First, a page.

The study sample consisted of 102 patients diagnosed with schizophrenia (79 males, 23 females; mean age 34.3 ± 10.2 years; mean age of onset 21 ± 7.2 years; mean duration of the illness 13.4 ± 8.7 years) and their nuclear families. For 38 of the patients, both parents were available (complete trios); for 45, one parent and one full sibling were available (parent-sibling-trios), for 3 patients, one parent and two full sibs were available, and for 13 patients, only one parent could be obtained (duos). Three families were of a different structure, two of them comprising the index case, a sibling and a paternal uncle resp. aunt, one consisting of the index case and two full siblings.

Patients with a diagnosis of schizophrenia were recruited in the municipalities of Medellín and Envigado (Antioquia, Colombia) at Hospital Mental de Antioquia, Hospital San Vicente de Paúl, Clínica Sameín, Clínica Insam, and the Mental Health Centre of Envigado.

Patients were assessed by a psychiatrist (J.G., C.L., M.R.) using the Spanish version of the Diagnostic Interview for Genetic Studies (DIGS) previously validated in Colombia [21, 22]. All patients were in remission during the entire assessment procedure. A final diagnosis using DSM-IV-TR criteria [23] was reached through a best estimate procedure which required two experienced psychiatrists (other than the one conducting the interview; C.P., G.R.) to independently reach the same diagnosis of schizophrenia based on the DIGS and clinical records. If no consensus diagnosis could be obtained, a third psychiatrist (J.O.) was consulted. If still no consensus could be reached, the subject was excluded from the study. Additionally, inclusion criteria required at least six out of the eight great-grandparents to be of Antioquian origin. Patients with mental retardation and/or neurological lesions were excluded from the study.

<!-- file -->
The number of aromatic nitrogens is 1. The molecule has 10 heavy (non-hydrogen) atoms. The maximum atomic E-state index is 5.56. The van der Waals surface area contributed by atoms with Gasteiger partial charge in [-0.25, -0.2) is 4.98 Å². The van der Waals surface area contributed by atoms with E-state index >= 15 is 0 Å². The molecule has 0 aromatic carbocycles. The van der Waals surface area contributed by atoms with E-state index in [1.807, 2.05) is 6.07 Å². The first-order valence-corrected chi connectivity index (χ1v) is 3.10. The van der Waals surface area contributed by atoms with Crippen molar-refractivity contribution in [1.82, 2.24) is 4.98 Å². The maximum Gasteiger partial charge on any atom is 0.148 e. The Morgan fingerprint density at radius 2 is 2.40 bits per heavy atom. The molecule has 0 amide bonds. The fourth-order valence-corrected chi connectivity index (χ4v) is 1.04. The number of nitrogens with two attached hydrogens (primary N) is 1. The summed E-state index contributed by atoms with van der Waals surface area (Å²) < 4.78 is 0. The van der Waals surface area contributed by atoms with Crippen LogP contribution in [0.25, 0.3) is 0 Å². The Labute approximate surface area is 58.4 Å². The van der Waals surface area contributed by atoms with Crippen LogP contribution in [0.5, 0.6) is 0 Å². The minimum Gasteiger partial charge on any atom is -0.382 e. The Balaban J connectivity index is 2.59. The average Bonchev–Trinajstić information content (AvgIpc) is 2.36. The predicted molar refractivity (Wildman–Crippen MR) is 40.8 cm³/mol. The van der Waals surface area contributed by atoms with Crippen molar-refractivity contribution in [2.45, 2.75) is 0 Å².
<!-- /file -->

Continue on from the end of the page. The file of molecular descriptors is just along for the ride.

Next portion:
The clinical dimensions were obtained from the Scales of Assessment of Positive and Negative Symptoms (SAPS and SANS) [24, 25, 26] by factor analysis. The SANS and SAPS were applied to all schizophrenic patients by an experienced psychiatrist. To comply with the minimum sample size recommended for factor analysis [27, 28], the scales were also applied to an additional sample of 150 schizophrenic patients diagnosed according to the same diagnostic criteria and with similar clinical parameters, making for a total sample of 252. However, these additional individuals were not available for genotyping.

This study was approved by the Bioethics Committee of the Universidad de Antioquia (Colombia) and by the Ethics Committees of all participating institutions.

Marker Selection and Genotyping